I know I feel safer already.

The Night I Say "Knee"

Clearly I need an editor for my blog entry titles.

Yesterday I saw my physical therapist for the first time. She examined the knee and leg quite thoroughly and diagnosed a lateral meniscus tear. This is the same diagnosis my doctor made, which could be good or bad -- 'good' as in the diagnosis is confirmed, or 'bad' as in she simply read it off my chart.

Like my doctor, she recommended attempting physical therapy before considering surgery. This too, could be good or bad -- 'good' as in I'd really rather avoid surgery, 'bad' as in she's a friggin' physical therapist, so of course she's going to recommend physical therapy. If you ask an orthopedic surgeon, he or she will tell you that arthroscopic surgery's the only treatment for a meniscal tear. So I don't know. I'm going to do my exercises like a good boy and hope for a placebo effect if nothing else, but I worry I'm just delaying the inevitable -- and I really didn't want to miss another season of cycling.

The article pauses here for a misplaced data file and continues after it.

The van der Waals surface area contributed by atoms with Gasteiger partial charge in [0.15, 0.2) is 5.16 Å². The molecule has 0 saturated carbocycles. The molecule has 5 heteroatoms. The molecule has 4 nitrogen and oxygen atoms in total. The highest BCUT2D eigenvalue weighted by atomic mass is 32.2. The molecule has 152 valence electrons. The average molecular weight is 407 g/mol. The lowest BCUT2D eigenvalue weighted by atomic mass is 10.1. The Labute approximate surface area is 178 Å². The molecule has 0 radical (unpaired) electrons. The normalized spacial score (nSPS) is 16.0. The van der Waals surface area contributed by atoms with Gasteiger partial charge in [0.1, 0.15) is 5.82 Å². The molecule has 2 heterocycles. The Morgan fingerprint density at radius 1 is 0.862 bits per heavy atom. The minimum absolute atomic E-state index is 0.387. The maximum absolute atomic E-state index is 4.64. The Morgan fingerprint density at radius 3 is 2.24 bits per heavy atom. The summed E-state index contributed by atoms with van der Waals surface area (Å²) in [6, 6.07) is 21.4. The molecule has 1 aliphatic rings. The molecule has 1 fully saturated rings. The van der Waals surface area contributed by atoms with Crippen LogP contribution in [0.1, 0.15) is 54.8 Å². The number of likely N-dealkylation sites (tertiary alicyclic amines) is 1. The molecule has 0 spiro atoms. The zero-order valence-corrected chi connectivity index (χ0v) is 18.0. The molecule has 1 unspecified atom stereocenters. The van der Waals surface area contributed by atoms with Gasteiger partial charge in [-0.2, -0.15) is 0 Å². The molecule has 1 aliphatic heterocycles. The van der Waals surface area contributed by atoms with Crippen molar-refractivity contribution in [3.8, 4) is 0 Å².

Sunday, February 19, 2006

Deja Vu

Almost a year ago, Kristi and I went on the fabled Quest for Shoes.

Yesterday: the sequel.

Kristi was way overdue for new workout shoes; since we've moved the elliptical trainer down to the (currently-being-repainted) computer room, she figures she'll be using it a lot more. She hadn't found anything in her local searches. So yesterday the three of us piled into the car and headed out on Quest for Shoes II.

First, however, we had to drop by Restoration Hardware. They're discontinuing the bath accessory line we chose for the upstairs bathroom, and we wanted to grab a towel ring, double towel bar, soap dish, etc. while they were on sale and still available.

Dang. Towel ring -- out of stock. Double towel bar -- out of stock. Hmm. Okay, single towel bar? Out of stock. (We already have one; we thought we'd just grab a second.)

So we have our names down for the floor samples when they tear the display down. I hope they don't forget about us.